April 3, 2006

The new NYT web design.

The NYT redid its webpage. I find it incredibly hard to judge because I was so used to the old look that the new look feels uncomfortable. The right sidebar is so wide now that the page feels lopsided to me. Is that only because the old page is burned into my brain?

The print has gotten light. There is something elegant about gray and not black print, but when you're used to black, gray gives you that failing eyesight effect.

I do like the way it looks from about mid-page down. The line of square photos is especially nice.

I'll get used to this, I guess. And the fact is, I've long preferred the paper Times to the webpage, because I feel I have a better view of things. Will the redesigned page beat the paper version? Do they want it to?

12 comments:

pr9000 (paul) said...

still one of the best designed papers in north america ... i recently got a home subscription, and there's not a day that goes by that i'm not blown away by at least one page of the paper.

as a former paper designer, i love the times. as a fan of unbiased reporting ... well, there's always drudge. :)

Dave said...

The Times web site is maddening and poorly designed. The notion that you have to click through multiple pages to read an entire article is an idiotic, print-based way of thinking.

Short NY Times stock; they clearly don't understand the web or how it is obliterating their business.

In 20 years I predict the Times will have gone through a major restructuring, akin to what GM is going through now. Their time has passed.

divine angst said...

NYTimes has simply done what CNN did recently (and what the Washington Post did last year): make their page wider. All three papers' websites are now fixed at 1024 pixels wide.

For those of us who use small laptops, whose monitors are no more than 1024 pixels wide, what this means is that to effectively read any of these papers online, I have to let my browser window obliterate everything else on my screen. From a usability standpoint, this is extremely poor design, because the design forces use, rather than being flexible for a variety of users.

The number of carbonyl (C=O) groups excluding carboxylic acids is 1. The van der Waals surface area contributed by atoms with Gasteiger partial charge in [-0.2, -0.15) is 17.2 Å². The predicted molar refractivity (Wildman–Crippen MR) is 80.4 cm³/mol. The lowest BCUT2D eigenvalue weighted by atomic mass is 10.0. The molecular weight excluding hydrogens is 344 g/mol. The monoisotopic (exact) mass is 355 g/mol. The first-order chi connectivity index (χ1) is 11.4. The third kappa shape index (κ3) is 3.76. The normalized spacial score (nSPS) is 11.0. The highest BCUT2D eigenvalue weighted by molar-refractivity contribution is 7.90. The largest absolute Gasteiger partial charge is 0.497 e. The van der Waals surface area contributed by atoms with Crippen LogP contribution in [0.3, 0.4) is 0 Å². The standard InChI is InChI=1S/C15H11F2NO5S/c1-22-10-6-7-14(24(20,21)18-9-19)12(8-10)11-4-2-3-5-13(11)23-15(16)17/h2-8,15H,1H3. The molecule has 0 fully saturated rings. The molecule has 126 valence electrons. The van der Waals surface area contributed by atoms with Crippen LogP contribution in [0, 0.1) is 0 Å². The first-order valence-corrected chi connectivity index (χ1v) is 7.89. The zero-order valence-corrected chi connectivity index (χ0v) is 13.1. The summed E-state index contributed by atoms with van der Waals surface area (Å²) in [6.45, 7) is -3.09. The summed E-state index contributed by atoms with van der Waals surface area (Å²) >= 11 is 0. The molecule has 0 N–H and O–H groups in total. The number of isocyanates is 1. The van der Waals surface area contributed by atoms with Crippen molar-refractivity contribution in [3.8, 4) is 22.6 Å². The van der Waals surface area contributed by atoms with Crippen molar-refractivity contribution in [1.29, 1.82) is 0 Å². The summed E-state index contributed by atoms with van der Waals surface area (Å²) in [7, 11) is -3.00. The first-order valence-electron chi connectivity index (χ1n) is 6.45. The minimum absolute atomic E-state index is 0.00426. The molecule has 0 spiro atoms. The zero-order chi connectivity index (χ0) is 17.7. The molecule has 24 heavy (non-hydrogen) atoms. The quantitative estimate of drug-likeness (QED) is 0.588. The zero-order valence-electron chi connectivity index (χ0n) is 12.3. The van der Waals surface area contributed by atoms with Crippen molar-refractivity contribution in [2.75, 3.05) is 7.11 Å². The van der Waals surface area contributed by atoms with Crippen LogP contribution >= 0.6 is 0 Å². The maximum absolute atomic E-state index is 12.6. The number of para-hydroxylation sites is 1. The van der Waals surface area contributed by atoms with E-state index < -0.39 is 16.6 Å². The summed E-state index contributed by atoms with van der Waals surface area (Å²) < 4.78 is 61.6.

(Of course, from a marketing perspective, I'm sure all of these paperes want their pages to be the only thing a reader is seeing at any given time, but that's egotism and will drive many users off. At any rate, I almost never go to the main page anymore, and just click through to the articles I want via Bloglines.)

HD_Wanderer said...

Questionable design at best. Too cluttered and busy. They're still basing their design as if it were on paper. They need a new unique approach, not small changes to a poor design.

brylin said...

My preference is for the 800x600 because of my older eyes.

StrangerInTheseParts said...

I agree with everyone that 1024 across is a really dud move...who reads that small? Who can sort through all the information they cram into all that space?

Dale B said...

The Wall Street Journal did the same thing two weeks ago. The front page is now fixed at 1024 wide. They also moved some links that used to be in the left margin into drop-downs along the top of the page. Very much harder to use.

Henry said...

The new design has a recurrent JavaScript bug:

Line: 782
Char: 1
Error: 'Accordian' is undefined

Because of my job, I have my browser set to display all errors. It's really annoying when a major Web site has such an error and does not immediately correct it.

mcg said...

Well, thanks to their new design, I won't be reading anything in the right-hand half of their new sidebar. I hope they don't put important stuff there :-)

Henry said...

The JavaScript is fixed now. The tabbed interfaces down the right column all work now. I guess they're working out the bugs today.

Dave said...

The interior design blog Apartment Therapy takes on the Times' new look:

Although we applaud the Times' restless efforts to get more webby and we love all the video, slideshows and generally interactive fare (minus Times Select), we think that in terms of web design, they have added new features and navigibility at the expense of readability.

I repeat my comments made at 9AM this morning: the New York Times is clueless.

katiebakes said...

Ann,

I thought you would be happy about one of the new features: the tabbed "Most Popular" sidebar that has a "Blogged" tab in addition to "Emailed"!